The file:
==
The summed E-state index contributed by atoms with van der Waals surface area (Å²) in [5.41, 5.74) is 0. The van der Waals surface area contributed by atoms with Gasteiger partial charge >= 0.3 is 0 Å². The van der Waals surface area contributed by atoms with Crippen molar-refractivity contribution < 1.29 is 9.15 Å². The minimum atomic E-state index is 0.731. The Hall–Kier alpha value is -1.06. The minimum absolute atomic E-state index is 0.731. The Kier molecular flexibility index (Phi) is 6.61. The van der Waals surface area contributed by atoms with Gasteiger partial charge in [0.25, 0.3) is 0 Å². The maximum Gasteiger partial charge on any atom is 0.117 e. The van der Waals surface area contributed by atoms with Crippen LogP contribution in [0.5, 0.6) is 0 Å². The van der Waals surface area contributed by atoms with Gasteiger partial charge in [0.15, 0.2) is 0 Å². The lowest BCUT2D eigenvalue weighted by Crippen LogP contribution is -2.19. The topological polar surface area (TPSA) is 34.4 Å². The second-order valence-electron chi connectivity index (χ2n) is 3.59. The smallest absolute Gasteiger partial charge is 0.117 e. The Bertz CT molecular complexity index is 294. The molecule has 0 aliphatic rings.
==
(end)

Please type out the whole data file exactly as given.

The summed E-state index contributed by atoms with van der Waals surface area (Å²) in [5.41, 5.74) is 0. The van der Waals surface area contributed by atoms with Gasteiger partial charge >= 0.3 is 0 Å². The van der Waals surface area contributed by atoms with Crippen molar-refractivity contribution < 1.29 is 9.15 Å². The minimum atomic E-state index is 0.731. The Hall–Kier alpha value is -1.06. The minimum absolute atomic E-state index is 0.731. The Kier molecular flexibility index (Phi) is 6.61. The van der Waals surface area contributed by atoms with Gasteiger partial charge in [0.25, 0.3) is 0 Å². The maximum Gasteiger partial charge on any atom is 0.117 e. The van der Waals surface area contributed by atoms with Crippen LogP contribution in [0.5, 0.6) is 0 Å². The van der Waals surface area contributed by atoms with Gasteiger partial charge in [0.15, 0.2) is 0 Å². The lowest BCUT2D eigenvalue weighted by Crippen LogP contribution is -2.19. The topological polar surface area (TPSA) is 34.4 Å². The second-order valence-electron chi connectivity index (χ2n) is 3.59. The smallest absolute Gasteiger partial charge is 0.117 e. The Bertz CT molecular complexity index is 294. The molecule has 0 aliphatic rings.